- Category: Society
- Published on Sunday, 15 August 2010 03:36
- Written by Sunday Sun
- Hits: 1047
At a retreat held for senior civil servants by the Niger State government, Obasanjo accused the National Assembly of being a burden to the nation’s lean purse, adding that the amount spent in maintaining federal lawmakers is draining the country’s resources, and should be checked immediately.
According to the former president, it takes more than N250 million to maintain each of our 109 senators annually, while each member of the 360 House of Representatives gulps about 204 million annually. We recall the furore at the lower chamber of the National Assembly recently, when the legislators wanted their collective allowances increased from N9.8 billion to N15,120,000,000.00 per year. That would have jerked the emoluments of each of them from N27.2 million every quarter to N42 million.
We are distressed and distraught that federal lawmakers earn such unreasonably high pay packages in a country where the average citizen lives on less than $2 dollars a day (N300.00), and the minimum wage is still N7,500.00 monthly. That means that each Representative earns about $1.45 million annually, while the Nigerian senator earns at least eight times as much as his American counterpart, and three times more than the American president.
Worse still, according to the Transform Nigeria Movement (TNM), while a senator in the United States earns about N21 million annually, a UK member of parliament the equivalent of N15 million per year, our own legislators earn in hundreds of millions, while shamefully doing little or no work.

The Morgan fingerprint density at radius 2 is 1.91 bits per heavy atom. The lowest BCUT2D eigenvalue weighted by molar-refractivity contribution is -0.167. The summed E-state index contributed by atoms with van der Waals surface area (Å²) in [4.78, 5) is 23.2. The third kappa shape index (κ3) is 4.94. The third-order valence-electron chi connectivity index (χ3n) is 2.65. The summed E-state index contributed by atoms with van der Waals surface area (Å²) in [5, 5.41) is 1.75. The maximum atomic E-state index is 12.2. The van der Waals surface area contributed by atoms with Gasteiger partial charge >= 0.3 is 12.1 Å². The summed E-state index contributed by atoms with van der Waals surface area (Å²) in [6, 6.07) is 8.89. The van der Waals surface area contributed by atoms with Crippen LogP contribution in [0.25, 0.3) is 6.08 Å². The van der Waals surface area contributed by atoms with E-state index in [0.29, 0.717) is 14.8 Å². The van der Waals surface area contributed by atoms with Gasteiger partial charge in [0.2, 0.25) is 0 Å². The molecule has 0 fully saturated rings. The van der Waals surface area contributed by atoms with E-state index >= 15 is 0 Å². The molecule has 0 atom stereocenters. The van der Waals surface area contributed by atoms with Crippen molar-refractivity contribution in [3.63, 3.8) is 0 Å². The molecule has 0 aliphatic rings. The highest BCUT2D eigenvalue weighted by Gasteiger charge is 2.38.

Our National Assembly is plagued by absenteeism, slothfulness and tardiness, and at the end of each legislative year, the number of bills that have been passed into law are so negligible. Yet, each goes home with the scandalous pay package. It is plunder, despoilation, stealing by another means. The lawmakers have just turned themselves into parasites, leeches on the national treasury, and we agree with ex-president, Chief Olusegun Obasanjo, that the trend be checked immediately.
What are these federal lawmakers provoking the populace to, in a country where there is grinding poverty and deprivation? The result can only be anti-social acts like armed robbery, kidnappings, and other violent acts. For instance, the do or die trend in our politics is largely linked to the excessive emoluments that go with elective offices. In Edo State recently, an aspiring federal lawmaker unveiled his ambition, and less then 24 hours later, he was assassinated. In many parts of the country today, there are threats, intimidations and actual violent attacks on opponents, ahead of next year’s polls. This is sordid, to say the least.
We have stated many times that legislating need not be a full-time assignment, and we restate it again. Let our lawmakers do it on part-time basis, as politics need not be a full-time vocation, with such immoderate salaries and allowances. This will restore dignity and decorum to the calling, and also save the country of resources that could then be ploughed into projects that would touch the lives of the citizenry directly. As things are now, our federal lawmakers stand the risk of turning themselves into enemies of the public, and the repercussions can only be unpalatable.
We urge civil society groups, human rights organisations, the media, and other stakeholders in this polity to speak with one voice against the jumbo pay packet of the lawmakers. It is egregious, intolerable and vexatious. It can only do our democracy great damage if it continues unabated. We dare to ask: what has happened to service and public spiritedness? Is politics not for the common good again? Is it now an avenue to feather one’s nest and luxuriate in ill-gotten wealth? The fallout, we are afraid, can only be regrettable and lamentable.
Before our democracy is undermined and eventually torpedoed, it is time to do something about the time bomb at the National Assembly. For the lawmakers to continue with a devil-may-care attitude, is to invite unpleasant consequences, which the polity can do without..